As before, it's not really been sold to post-production studios, but its similarity to AMS-Neve DFC Geminis means that it is suitable for training Tonmeisters for post-production. So what is common between the DFC and the 88D? Firstly, the switches, pots and control layout is similar between the two console types. This means that once you're familiar with the 88D, moving to the DFC is relatively straightforward. Secondly, the signal processing and DSP is similar, meaning that a lot of the functionality and signal path structure is identical. Thirdly, the user interface for constructing desk configurations (including the flexible processing mentioned above) is identical. Hence, once you know how to configure the signal paths on the 88D, you can do this for the DFC too.
All of this means that once the Tonmeisters know how to use the 88D, they'll be able to transfer that experience to the DFC, which is widely used in high-end dubbing theatres such as Goldcrest, De Lane Lea, Lipsync Post, Films@59, and Halo in the UK (including the one below in De Lane Lea), and many more abroad such as Warner Brothers, Disney, Fox, and Skywalker Sound.
Fantastic DAW controller
Now, this is probably the one area where the 88D didn't win out. We wanted a console that could control DAW systems such as ProTools. Inevitably, DAW manufacturers want to keep control features of their software to themselves so their own products have a competitive advantage. Third-party manufacturers such as AMS-Neve therefore need to make do with simpler protocols, such as HUI.
Using the HUI protocol limits the sophistication of the DAW control, but nevertheless it still offers a great deal of control. It is possible to map the virtual faders within the DAW to the console faders, meaning that level control is possible whilst mixing in the box. This mapping is flexible too, so DAW controller faders can be interleaved with audio channel faders, or arranged as required across the 6 banks of 4 sets of 24 faders. There are also additional controls that can be mapped to plugin functions within the DAW. Using this, parameters such as EQ and dynamics can be controlled from the 88D. The transport controls can also be operated from the console.
There are other consoles that could potentially allow control of DAWs without needing the screen, keyboard or mouse. The 88D isn't so proficient, but the amount of control offered is sufficient for the majority of our needs, which principally involves encouraging to students to use real faders in a real control room, as opposed to a mouse in their bedroom.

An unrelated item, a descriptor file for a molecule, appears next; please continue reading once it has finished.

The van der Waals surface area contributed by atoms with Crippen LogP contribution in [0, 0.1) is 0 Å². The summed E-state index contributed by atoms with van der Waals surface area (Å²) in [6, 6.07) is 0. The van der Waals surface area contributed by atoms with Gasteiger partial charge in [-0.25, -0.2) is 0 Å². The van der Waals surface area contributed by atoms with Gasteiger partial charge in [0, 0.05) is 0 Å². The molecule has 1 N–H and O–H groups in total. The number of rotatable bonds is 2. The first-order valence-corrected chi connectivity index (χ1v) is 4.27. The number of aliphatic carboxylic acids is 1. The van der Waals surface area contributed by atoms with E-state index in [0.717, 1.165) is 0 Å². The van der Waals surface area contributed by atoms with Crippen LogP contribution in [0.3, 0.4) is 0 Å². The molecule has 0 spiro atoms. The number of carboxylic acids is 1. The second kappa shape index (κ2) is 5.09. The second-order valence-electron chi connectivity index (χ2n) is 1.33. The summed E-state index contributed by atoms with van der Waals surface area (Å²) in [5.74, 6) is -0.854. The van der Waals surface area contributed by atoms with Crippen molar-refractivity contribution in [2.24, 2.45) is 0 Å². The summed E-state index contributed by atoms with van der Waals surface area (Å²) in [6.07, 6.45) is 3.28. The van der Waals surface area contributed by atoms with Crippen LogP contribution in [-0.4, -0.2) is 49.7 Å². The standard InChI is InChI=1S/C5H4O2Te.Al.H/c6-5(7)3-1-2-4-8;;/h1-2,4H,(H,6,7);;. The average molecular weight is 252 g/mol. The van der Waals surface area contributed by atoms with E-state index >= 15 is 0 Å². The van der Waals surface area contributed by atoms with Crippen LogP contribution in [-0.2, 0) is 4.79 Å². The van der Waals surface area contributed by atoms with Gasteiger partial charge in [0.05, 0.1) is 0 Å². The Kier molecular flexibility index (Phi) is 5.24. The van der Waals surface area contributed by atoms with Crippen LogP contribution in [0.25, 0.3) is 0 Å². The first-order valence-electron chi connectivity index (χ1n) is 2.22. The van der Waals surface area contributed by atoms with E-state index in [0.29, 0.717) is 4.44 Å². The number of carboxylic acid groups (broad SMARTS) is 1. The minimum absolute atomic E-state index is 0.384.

We also needed to consider the long-term prospects for the console. We need this console to last for 10 to 15 years. If we look back over the last 10 to 15 years consoles have changed relatively little, whilst DAWs have changed massively. In terms of a long-term investment, it seemed safer to go with a great console with reasonable DAW control, rather than a reasonable console with great DAW control.
Flexible surround sound panning
The last remaining criterion was that the console should have flexible surround panning. The 88D is the only one that we looked at that had provision for mixing to surround formats with more than 8 channels, and with panning provision for systems with loudspeakers outside a single plane (the two joysticks can be used for horizontal and vertical planes respectively). This is important to us for our research, and also to allow mixing for up-and-coming cinema formats.
Principally, this functionality has been developed for Dolby Atmos, and most Atmos releases are currently being mixed using AMS-Neve DFC Geminis, such as Star Trek Into Darkness.
So, after lots of consideration, we feel that the 88D is by far the best console for our needs. I realise that everyone reading this is likely to have their own favourite, and I have to admit that when we started this search I thought we'd be likely to get something else (to find out what that was, you'll have to buy me a pint). It's also clear that of the many people we talked to whilst considering this, there was little agreement about what we should get, and maybe if we were a commercial studio the decision would be different.
However, we think that the 88D is a sound investment, that will stand us in good stead for the coming years. And, by having an SSL in Studio 2 and a Neve in Studio 3, we have examples from the two most respected console manufacturers in the world. That seems highly appropriate to me.
by Russell Mason